The Drowned Cities by Paolo Bacigalupi

Paolo Bacigalupi

Publication Date:
May 1, 2012

Little, Brown Books for Young Readers

Hardcover, 448 pages

CAD $19.99

A copy was provided by HBG Canada! Thank you!


Soldier boys emerged from the darkness. Guns gleamed dully. Bullet bandoliers and scars draped their bare chests. Ugly brands scored their faces. She knew why these soldier boys had come. She knew what they sought, and she knew, too, that if they found it, her best friend would surely die.

In a dark future America where violence, terror, and grief touch everyone, young refugees Mahlia and Mouse have managed to leave behind the war-torn lands of the Drowned Cities by escaping into the jungle outskirts. But when they discover a wounded half-man–a bioengineered war beast named Tool–who is being hunted by a vengeful band of soldiers, their fragile existence quickly collapses. One is taken prisoner by merciless soldier boys, and the other is faced with an impossible decision: Risk everything to save a friend, or flee to a place where freedom might finally be possible.

This thrilling companion to Paolo Bacigalupi’s highly acclaimed Ship Breaker is a haunting and powerful story of loyalty, survival, and heart-pounding adventure.

About the Author

Paolo Bacigalupi is the author of Ship Breaker, a Michael L. Printz Award winner and National Book Award finalist. He is also the author of The Windup Girl and Pump Six and Other Stories, and is a Hugo, Nebula, Locus, Compton Crook, John W. Campbell Memorial, and Theodore Sturgeon Memorial Award winner. He lives in western Colorado with his wife and son.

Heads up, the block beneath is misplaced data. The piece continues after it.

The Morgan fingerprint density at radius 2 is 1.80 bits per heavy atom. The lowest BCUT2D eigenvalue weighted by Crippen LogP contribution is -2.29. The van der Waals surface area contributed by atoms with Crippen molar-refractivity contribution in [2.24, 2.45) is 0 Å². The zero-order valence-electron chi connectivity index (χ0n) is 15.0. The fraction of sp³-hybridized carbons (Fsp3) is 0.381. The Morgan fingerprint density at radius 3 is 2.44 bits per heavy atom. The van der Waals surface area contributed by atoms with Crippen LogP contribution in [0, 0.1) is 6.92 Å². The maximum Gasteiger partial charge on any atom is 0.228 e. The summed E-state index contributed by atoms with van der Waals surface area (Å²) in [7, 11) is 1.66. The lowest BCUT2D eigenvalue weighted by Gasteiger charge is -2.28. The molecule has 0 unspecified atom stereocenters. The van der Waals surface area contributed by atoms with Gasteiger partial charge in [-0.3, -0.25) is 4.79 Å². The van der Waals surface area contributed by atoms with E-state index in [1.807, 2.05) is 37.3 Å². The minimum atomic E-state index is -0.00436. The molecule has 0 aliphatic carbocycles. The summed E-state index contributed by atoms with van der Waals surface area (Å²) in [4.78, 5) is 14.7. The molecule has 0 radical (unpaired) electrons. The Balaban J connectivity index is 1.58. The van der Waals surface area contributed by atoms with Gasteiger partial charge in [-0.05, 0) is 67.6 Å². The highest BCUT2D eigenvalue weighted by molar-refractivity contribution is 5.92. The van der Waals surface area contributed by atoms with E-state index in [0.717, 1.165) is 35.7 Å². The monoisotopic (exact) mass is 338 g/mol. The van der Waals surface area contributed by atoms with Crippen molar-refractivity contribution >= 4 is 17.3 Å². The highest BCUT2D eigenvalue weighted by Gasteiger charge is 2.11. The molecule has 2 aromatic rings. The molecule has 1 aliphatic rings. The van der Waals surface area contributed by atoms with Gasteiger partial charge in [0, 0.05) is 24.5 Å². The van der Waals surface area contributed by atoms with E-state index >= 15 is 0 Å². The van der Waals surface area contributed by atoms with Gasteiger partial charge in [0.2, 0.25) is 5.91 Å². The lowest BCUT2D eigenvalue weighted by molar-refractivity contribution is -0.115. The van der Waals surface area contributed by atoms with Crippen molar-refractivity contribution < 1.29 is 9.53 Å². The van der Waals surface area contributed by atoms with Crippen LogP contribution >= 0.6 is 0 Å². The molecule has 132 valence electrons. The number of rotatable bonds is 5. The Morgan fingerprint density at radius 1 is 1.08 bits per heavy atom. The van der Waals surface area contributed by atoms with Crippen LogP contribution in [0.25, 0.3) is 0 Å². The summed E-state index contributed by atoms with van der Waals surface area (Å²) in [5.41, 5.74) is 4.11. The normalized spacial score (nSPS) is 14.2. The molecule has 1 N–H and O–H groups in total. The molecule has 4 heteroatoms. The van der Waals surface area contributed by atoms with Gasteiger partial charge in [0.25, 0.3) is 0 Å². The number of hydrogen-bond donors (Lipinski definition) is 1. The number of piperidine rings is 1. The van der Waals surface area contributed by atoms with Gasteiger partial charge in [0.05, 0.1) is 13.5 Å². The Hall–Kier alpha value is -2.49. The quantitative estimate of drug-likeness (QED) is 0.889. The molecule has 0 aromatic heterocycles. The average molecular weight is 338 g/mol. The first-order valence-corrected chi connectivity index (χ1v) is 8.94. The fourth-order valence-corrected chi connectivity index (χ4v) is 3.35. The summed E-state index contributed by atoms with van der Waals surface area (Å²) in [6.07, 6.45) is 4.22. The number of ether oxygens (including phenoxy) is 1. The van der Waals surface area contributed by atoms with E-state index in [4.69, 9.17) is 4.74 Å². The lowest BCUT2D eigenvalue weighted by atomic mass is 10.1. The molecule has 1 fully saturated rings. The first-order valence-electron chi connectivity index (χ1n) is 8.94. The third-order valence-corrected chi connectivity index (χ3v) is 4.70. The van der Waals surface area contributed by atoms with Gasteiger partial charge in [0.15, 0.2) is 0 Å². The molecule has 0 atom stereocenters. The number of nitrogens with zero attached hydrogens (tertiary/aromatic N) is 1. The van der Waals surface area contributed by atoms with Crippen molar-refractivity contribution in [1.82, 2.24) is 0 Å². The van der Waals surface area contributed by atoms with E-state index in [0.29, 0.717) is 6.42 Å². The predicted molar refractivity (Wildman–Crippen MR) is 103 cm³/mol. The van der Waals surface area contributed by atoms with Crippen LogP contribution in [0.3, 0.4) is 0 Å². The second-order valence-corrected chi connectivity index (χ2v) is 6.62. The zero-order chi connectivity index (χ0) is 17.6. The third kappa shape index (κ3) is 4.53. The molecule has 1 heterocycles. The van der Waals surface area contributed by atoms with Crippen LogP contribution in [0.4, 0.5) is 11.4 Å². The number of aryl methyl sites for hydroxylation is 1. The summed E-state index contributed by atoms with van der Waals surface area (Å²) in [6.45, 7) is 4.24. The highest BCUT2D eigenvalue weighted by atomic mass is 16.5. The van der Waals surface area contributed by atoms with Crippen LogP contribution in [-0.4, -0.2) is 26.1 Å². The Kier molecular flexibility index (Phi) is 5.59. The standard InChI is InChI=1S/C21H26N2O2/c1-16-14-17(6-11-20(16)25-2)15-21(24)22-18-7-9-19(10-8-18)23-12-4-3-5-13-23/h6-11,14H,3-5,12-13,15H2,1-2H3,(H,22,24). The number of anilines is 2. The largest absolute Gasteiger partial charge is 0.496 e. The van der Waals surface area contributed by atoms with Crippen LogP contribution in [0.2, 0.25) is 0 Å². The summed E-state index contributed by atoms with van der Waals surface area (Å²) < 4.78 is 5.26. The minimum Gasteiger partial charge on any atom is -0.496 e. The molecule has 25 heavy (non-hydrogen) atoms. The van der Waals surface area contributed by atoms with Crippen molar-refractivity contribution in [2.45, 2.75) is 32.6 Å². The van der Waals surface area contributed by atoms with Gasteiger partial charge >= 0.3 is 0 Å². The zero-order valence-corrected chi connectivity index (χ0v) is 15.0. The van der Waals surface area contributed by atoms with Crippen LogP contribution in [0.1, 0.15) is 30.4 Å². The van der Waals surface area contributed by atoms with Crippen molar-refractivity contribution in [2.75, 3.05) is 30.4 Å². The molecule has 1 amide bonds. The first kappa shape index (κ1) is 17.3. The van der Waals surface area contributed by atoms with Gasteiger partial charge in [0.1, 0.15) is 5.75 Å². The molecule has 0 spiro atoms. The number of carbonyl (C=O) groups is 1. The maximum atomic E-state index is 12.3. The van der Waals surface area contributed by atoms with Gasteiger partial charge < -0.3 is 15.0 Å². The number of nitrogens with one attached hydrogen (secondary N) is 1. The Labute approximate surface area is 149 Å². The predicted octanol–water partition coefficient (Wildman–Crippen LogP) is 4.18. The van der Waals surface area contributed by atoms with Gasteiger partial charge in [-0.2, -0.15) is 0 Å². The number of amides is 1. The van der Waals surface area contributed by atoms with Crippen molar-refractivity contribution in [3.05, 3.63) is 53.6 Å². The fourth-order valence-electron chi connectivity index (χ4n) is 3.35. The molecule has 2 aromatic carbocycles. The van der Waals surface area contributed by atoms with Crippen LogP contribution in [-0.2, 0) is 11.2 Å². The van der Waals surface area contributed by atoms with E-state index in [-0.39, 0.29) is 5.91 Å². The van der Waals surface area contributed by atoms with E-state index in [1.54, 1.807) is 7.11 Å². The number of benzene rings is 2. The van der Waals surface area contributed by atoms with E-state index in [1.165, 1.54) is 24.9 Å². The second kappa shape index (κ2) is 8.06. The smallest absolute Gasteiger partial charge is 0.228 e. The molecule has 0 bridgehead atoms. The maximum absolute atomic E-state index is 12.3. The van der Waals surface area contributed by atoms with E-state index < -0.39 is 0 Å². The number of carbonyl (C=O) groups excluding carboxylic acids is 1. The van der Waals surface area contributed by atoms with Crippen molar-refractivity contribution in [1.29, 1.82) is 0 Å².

What does it mean when the one person you value most in the world is taken from you? You fight back of course. And that’s what Mahlia does. Mahlia is so unbelievably stubborn. She just does what she wants and most times she gets in trouble when she makes the wrong decisions.

Omg! Intense and heart pounding! I love this one. Half men are scary as heck! Can you imagine a human with coyote, dog and tiger genes running through his veins? That’s what Tool is. But in reality he is so much more that a tool for violence. He has moral standards and his freedom to not have a master is quite compelling.

The setting is so bleak and discarded just like Shipbreaker and you can’t help but feel for the people who live in their world. War is their livelihood, and it’s too sad and depressing to read about child soldiers in this book when you very well know it still appears in reality. The hardships, and battles these children go through makes you wonder what it’s like to be living in a society ripped apart by war. Excellent writing Mr. Bacigalupi! I could have sworn this book could be just as exciting for adults as it is for teenagers!

Rating 5/5


“Do not seek to own what others have done.”—Tool (229